Significant dwelling supply problems across country: UDIA report

Significant dwelling supply problems across country: UDIA report
Significant dwelling supply problems across country: UDIA report

The Urban Development Institute of Australia's 2014 State of the Land Report points to significant supply problems across much of the country and warns that while it might not be a 'front page' hot media topic of the day, "we've got a problem".

Quoting Minister for Social Services Kevin Andrews from November last year, the report, launched today, explains that more private dwellings need to be built to cater for a growing population.

The report found that while lot prices have remained stable or fallen slightly in recent years, the price of land when looked at on a per square metre basis has continued to rise. The overall fall is due to declining lot sizes, according to the report. The average median lot size across the five largest capital cities is 423 square metres, down 8% over the year and down 29% on 10 years previously. Sydney saw a 16% drop over 2012/2013.

The average median lot price across the capitals is $213,000 - down 5% over the year. Despite this short-term fall, it is up 78% over the last 10 years. In Sydney, the median price for a new landlord fell $34,000 over the year period, to $247,500 and the city retains its position as the most expensive for land across the country.

"This suggests that current lot prices may be close to the absolute upper limit of what new home buyers are able to afford," the report explains.

Supply of land lots was found by the UDIA to be continually constrained in "most jurisdictions" by high charges levied on new developments and the inadequate provision of infrastructure, as well as delays in rezoning, planning and approvals.

Interestingly, Sydney experienced the largest turnaround over 2013 out of the cities examined, with a significant increase of supply. Despite this, it still suffers from the highest infrastructure charges, a difficult planning system and increasingly high land costs. Meanwhile, Perth was found to have the worst performance.

Currently, the average median price of land said to be paid by new home buyers is $504 per square metre. That is a 3% increase over the year and 148% up over a 10 year period.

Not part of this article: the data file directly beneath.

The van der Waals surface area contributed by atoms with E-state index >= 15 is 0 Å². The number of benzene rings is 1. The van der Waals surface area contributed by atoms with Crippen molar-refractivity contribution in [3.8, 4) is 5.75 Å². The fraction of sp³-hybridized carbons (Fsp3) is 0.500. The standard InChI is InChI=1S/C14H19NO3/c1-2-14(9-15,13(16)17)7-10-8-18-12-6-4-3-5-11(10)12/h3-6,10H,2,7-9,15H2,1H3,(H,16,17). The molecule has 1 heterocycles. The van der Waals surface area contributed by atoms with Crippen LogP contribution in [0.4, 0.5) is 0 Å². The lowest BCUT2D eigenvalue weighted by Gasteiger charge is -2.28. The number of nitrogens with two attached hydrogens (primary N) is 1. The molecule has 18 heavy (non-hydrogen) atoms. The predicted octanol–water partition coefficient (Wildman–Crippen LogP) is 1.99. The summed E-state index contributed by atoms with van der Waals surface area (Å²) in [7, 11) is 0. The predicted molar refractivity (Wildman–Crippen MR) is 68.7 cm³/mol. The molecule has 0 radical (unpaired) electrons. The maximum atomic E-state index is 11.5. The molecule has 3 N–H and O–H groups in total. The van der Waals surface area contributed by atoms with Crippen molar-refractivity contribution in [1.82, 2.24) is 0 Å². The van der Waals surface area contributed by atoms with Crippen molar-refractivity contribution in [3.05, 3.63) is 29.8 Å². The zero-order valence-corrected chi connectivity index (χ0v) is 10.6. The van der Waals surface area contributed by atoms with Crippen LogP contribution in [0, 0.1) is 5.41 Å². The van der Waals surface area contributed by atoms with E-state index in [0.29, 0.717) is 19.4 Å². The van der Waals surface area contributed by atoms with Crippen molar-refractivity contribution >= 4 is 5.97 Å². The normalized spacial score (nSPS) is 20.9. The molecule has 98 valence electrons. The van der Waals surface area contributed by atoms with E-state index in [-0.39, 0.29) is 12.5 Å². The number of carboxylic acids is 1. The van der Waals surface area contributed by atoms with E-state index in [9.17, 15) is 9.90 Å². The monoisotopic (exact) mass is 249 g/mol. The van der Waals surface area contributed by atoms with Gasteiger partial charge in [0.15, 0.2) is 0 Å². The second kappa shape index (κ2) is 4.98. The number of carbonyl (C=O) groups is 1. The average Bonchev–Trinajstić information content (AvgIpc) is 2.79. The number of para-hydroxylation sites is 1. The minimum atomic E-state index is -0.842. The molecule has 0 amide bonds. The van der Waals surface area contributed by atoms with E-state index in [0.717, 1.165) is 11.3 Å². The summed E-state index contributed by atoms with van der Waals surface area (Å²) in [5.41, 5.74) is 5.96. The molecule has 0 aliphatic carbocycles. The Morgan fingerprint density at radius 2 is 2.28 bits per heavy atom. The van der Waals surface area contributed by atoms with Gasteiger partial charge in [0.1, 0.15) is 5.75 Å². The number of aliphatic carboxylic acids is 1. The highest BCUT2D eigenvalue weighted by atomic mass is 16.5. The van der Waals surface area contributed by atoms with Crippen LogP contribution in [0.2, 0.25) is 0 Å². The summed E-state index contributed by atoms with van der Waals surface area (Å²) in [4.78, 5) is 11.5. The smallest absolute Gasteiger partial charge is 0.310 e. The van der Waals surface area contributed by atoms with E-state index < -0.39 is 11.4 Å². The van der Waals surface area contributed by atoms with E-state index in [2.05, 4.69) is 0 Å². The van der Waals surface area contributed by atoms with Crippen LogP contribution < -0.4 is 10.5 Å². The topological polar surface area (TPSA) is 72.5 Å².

UDIA national president, Cameron Shephard, said that governments are failing to address the key barriers to supply.

“Inadequate investment in urban infrastructure, slow planning and approvals systems, and high taxes and charges are strangling the supply of land for new housing, severely damaging housing affordability," he said.

“UDIA is concerned that housing has fallen off the agenda for governments around the country. The 2014 UDIA State of the Land Report shows that there are still major problems with land supply and housing affordability across our largest cities, and that governments need to take urgent action,” Shephard explained.

See over page for a city by city breakdown of performance and for the UDIA's suggestions for federal, state and local government intervention.

City by city performance


Progress has been made with stamp duty exemptions and construction grants, introduction of private certification for code compliant developments, structure plans for growth areas and rezonings. Fairly balanced land market.

Potential trouble area: Implementation of the infrastructure agreements.


Improvements in planning processes under State Planning Policy introduction, creation of single state assessment and referral agency and creating a number of Priority Development Areas.

Potential trouble area: The undersupply of serviced lots and inability to respond to changes in market demand.


Lot supply has increased, market is well supplied and affordability is improving.

Potential trouble area: Slow approvals and rezoning.


Affordability and lot supply did well, with stable prices.

Potential trouble area: Increasing delays in planning approval system, increasing land taxes and subdivision application fees, infill and infrastructure provision planning worsens.


Lot production increasing, lots somewhat cheaper due to smaller lots being created.

Potential trouble area: Structural planning reforms have yet to appear and strata reform has been delayed.

UDIA's suggestions for the federal government:

Providing additional funding for investment in new urban infrastructure, in order to unlock land.

Auditing Commonwealth land holdings to identify surplus land, and where suitable, make it available for new housing development.

Assisting state governments with removing stamp duty on property and replacing it with more efficient forms of taxation.

UDIA's suggestions for state and local governments:

Undertake major planning system reform, to increase the supply of urban land and reduce delays and uncertainty associated with zoning, planning and approvals processes.

Reduce up front charges and levies on new housing by favouring the recovery of costs over long time frames, rather than up front.

Jennifer Duke

Jennifer Duke

Jennifer Duke was a property writer at Property Observer

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